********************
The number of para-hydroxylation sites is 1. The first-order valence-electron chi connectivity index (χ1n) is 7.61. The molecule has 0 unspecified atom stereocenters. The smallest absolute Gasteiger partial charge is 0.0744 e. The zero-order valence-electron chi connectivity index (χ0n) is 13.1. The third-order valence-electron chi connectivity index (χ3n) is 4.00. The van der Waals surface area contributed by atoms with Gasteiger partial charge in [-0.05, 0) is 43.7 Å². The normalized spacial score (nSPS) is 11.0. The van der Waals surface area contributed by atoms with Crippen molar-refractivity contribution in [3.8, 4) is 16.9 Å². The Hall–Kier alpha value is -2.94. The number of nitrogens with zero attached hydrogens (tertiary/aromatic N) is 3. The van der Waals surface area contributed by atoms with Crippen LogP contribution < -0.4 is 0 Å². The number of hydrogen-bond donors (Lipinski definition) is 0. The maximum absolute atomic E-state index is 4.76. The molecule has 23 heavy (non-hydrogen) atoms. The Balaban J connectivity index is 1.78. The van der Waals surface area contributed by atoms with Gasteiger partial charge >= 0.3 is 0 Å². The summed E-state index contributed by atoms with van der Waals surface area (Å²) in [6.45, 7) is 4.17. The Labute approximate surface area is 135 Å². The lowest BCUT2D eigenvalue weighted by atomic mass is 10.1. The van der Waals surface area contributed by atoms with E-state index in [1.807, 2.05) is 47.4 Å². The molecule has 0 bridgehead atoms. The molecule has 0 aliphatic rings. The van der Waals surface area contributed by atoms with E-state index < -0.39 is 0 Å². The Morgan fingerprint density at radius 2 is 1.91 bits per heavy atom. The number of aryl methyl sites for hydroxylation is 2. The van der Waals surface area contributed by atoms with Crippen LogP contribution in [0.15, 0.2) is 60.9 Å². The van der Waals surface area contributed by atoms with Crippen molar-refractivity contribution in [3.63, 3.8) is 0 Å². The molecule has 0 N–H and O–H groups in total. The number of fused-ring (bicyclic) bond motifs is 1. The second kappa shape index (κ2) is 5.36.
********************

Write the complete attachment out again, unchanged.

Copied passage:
The number of para-hydroxylation sites is 1. The first-order valence-electron chi connectivity index (χ1n) is 7.61. The molecule has 0 unspecified atom stereocenters. The smallest absolute Gasteiger partial charge is 0.0744 e. The zero-order valence-electron chi connectivity index (χ0n) is 13.1. The third-order valence-electron chi connectivity index (χ3n) is 4.00. The van der Waals surface area contributed by atoms with Gasteiger partial charge in [-0.05, 0) is 43.7 Å². The normalized spacial score (nSPS) is 11.0. The van der Waals surface area contributed by atoms with Crippen molar-refractivity contribution in [3.8, 4) is 16.9 Å². The Hall–Kier alpha value is -2.94. The number of nitrogens with zero attached hydrogens (tertiary/aromatic N) is 3. The van der Waals surface area contributed by atoms with Crippen LogP contribution < -0.4 is 0 Å². The number of hydrogen-bond donors (Lipinski definition) is 0. The maximum absolute atomic E-state index is 4.76. The molecule has 23 heavy (non-hydrogen) atoms. The Balaban J connectivity index is 1.78. The van der Waals surface area contributed by atoms with Gasteiger partial charge >= 0.3 is 0 Å². The summed E-state index contributed by atoms with van der Waals surface area (Å²) in [6.45, 7) is 4.17. The Labute approximate surface area is 135 Å². The lowest BCUT2D eigenvalue weighted by atomic mass is 10.1. The van der Waals surface area contributed by atoms with E-state index in [1.807, 2.05) is 47.4 Å². The molecule has 0 bridgehead atoms. The molecule has 0 aliphatic rings. The van der Waals surface area contributed by atoms with E-state index < -0.39 is 0 Å². The Morgan fingerprint density at radius 2 is 1.91 bits per heavy atom. The number of aryl methyl sites for hydroxylation is 2. The van der Waals surface area contributed by atoms with Crippen LogP contribution in [0.15, 0.2) is 60.9 Å². The van der Waals surface area contributed by atoms with Crippen molar-refractivity contribution in [3.63, 3.8) is 0 Å². The molecule has 0 N–H and O–H groups in total. The number of fused-ring (bicyclic) bond motifs is 1. The second kappa shape index (κ2) is 5.36.